Don’t be weak in the knees

by Karen Bowen

Traveling down the road, isn’t it great to enjoy the view through the windows of your rig? Your elevated position displays great distances of countryside and roadways, unobstructed by four-wheelers. Unfortunately, this excellent view may come at a cost. Climbing into your rig and jumping down many times each workday can take a toll on your knees, especially when landing on pavement or a concrete pad.

Many people jump out of their trucks for years without knee pain, but a number of factors may increase your risk of injury, such as: carrying excess weight, causing everyday activities to automatically stress your knees and accelerate the breakdown of cartilage within the joint; weak or inflexible leg muscles that don’t support the joint enough to help absorb the shock created during impact; weakened tendons and ligaments from repeated turning, twisting, and pounding.

The three most common sources of knee pain are issues with the knee joint itself, or with the soft tissue that surrounds your knee, including: tendons (bands connecting muscle to bone); issues with the ligaments (bands connecting bone to bone); or, issues with the bursae (synovial fluid sac cushioning between bone and the tendons and/or muscles around a joint). These issues are primarily caused by injury, mechanical problems, and/or underlying chronic medical conditions.

Injuries include fractures, dislocations, torn collateral ligaments, and/or torn meniscus (rubbery cartilage shock-absorber between shin- and thigh-bone). Mechanical problems could consist of a dislocated kneecap, a fragment of bone or cartilage wedged in the hinge of the joint, or a strain from adopting an improper gait to compensate for a hip or back injury when walking.

Some chronic medical conditions causing knee pain include ACL, avascular necrosis (bone death due to impaired blood supply), gout, bursitis, lupus, tendonitis, osteoarthritis, rheumatoid arthritis, osteomyelitis (bone infection), septic arthritis (joint infection), and/or patellar (kneecap) tendonitis.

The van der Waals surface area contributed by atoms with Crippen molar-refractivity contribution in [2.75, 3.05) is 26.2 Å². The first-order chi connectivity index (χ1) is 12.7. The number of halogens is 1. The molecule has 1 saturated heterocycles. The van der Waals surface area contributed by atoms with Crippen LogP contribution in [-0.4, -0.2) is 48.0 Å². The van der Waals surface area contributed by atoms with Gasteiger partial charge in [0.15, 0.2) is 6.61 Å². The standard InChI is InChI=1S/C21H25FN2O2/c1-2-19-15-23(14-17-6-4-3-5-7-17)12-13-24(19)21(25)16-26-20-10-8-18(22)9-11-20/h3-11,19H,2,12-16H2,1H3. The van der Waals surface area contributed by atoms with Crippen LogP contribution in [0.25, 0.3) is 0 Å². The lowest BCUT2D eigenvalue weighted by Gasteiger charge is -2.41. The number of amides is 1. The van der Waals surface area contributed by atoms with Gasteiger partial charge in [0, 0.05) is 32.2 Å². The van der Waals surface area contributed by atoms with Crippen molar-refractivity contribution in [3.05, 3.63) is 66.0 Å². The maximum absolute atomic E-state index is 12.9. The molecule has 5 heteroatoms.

Although most knee pain is not caused by a serious medical concern, the pain becomes serious when it interferes with regular work/life activities. If it slowly appeared, or flared up after an unusual strenuous activity, it shouldn’t require immediate medical care. You should be able to manage this pain within a day or two on your own.

After an injury, begin the healing process by reducing/avoiding pain-causing activities. When exiting your rig, lower yourself using the grab handle instead of jumping to the ground. Snuggly wear a flexible knee brace or elastic bandage, while maintaining circulation, to support the affected knee until the pain subsides.

Ice the painful area for 15-20 minutes a few times a day. (Carry a sealable plastic bag to make temporary ice packs using ice dispensers in the soft-drink area of fast food restaurants and truck stops). In between loads, elevate your leg.

To relieve swelling, pain and inflammation, take over-the-counter non-steroidal anti-inflammatory drugs such as ibuprofen (Advil, Motrin IB, etc.) and naproxen sodium (Aleve).

Since these medications may upset your stomach, take them with a glass of water. Acetaminophen (Tylenol) is recommended if you are 50 years of age or older, or if you have kidney trouble or high blood pressure. Glucosamine and chondroitin supplements may also reduce osteoarthritis pain.

However, if your knee pain was triggered by a forceful impact, consider contacting your doctor, especially if your knee becomes swollen, red, tender, warm around the joint, and extremely painful, if you can’t sleep or work, and/or if you develop a fever.

Seek immediate medical attention if you heard a popping/cracking sound, particularly if the joint: appears deformed; cannot support your weight; does not fully extend or flex; becomes extremely painful; swells suddenly; and/or shows bruising.

Over the long-term, maintaining the health, strength, and stability of your knee will help avoid issues. Maintain a healthy weight, include a variety of muscle- and bone-building foods in your diet, and regularly engage in leg-strengthening exercises like walking, bicycling and swimming. Don’t become weak in the knees.


Karen Bowen is a professional health and nutrition consultant, and she can be reached at

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  • annoying needle like pain in my left kneecap. This pain happens only when I go to bed. It happens about every couple of minutes.
    It’s like a needle is shoved into my kneecap, lasts for a few seconds and then starts over a couple of minutes later. Just enough to keep me awake. strange I’m 83 years old and consider myself in not bad physical condition.